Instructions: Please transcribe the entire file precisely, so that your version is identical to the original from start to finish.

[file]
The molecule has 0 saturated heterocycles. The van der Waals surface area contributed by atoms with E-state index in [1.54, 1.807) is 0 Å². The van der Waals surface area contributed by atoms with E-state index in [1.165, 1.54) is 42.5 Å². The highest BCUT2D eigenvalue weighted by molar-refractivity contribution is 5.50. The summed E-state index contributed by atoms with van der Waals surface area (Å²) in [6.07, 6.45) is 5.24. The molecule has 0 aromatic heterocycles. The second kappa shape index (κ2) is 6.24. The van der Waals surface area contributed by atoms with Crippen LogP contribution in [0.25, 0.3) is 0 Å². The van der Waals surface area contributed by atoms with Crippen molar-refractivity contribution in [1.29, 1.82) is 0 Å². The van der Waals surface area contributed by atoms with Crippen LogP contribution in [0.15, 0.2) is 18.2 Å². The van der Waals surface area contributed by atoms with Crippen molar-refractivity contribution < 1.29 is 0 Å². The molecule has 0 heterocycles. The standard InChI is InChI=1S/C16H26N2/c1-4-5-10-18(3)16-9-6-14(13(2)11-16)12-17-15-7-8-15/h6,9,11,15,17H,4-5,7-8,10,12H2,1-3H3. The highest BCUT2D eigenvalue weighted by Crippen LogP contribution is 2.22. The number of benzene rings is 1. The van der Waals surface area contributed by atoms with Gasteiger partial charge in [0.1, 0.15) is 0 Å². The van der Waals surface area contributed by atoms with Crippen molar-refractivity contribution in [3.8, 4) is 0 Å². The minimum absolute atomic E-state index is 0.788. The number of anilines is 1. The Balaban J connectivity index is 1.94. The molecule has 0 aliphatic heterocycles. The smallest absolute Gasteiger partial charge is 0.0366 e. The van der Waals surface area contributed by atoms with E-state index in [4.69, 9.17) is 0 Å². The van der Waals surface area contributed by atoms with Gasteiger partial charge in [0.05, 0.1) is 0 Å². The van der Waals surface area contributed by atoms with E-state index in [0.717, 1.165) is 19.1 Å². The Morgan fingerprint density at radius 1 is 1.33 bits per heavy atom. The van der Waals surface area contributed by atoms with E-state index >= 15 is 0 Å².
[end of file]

The molecule has 0 saturated heterocycles. The van der Waals surface area contributed by atoms with E-state index in [1.54, 1.807) is 0 Å². The van der Waals surface area contributed by atoms with E-state index in [1.165, 1.54) is 42.5 Å². The highest BCUT2D eigenvalue weighted by molar-refractivity contribution is 5.50. The summed E-state index contributed by atoms with van der Waals surface area (Å²) in [6.07, 6.45) is 5.24. The molecule has 0 aromatic heterocycles. The second kappa shape index (κ2) is 6.24. The van der Waals surface area contributed by atoms with Crippen LogP contribution in [0.25, 0.3) is 0 Å². The van der Waals surface area contributed by atoms with Crippen molar-refractivity contribution in [1.29, 1.82) is 0 Å². The van der Waals surface area contributed by atoms with Crippen LogP contribution in [0.15, 0.2) is 18.2 Å². The van der Waals surface area contributed by atoms with Crippen molar-refractivity contribution < 1.29 is 0 Å². The molecule has 0 heterocycles. The standard InChI is InChI=1S/C16H26N2/c1-4-5-10-18(3)16-9-6-14(13(2)11-16)12-17-15-7-8-15/h6,9,11,15,17H,4-5,7-8,10,12H2,1-3H3. The highest BCUT2D eigenvalue weighted by Crippen LogP contribution is 2.22. The number of benzene rings is 1. The van der Waals surface area contributed by atoms with Gasteiger partial charge in [0.1, 0.15) is 0 Å². The van der Waals surface area contributed by atoms with Crippen molar-refractivity contribution in [3.8, 4) is 0 Å². The minimum absolute atomic E-state index is 0.788. The number of anilines is 1. The Balaban J connectivity index is 1.94. The molecule has 0 aliphatic heterocycles. The smallest absolute Gasteiger partial charge is 0.0366 e. The van der Waals surface area contributed by atoms with E-state index in [4.69, 9.17) is 0 Å². The van der Waals surface area contributed by atoms with Gasteiger partial charge in [0.05, 0.1) is 0 Å². The van der Waals surface area contributed by atoms with E-state index in [0.717, 1.165) is 19.1 Å². The Morgan fingerprint density at radius 1 is 1.33 bits per heavy atom. The van der Waals surface area contributed by atoms with E-state index >= 15 is 0 Å².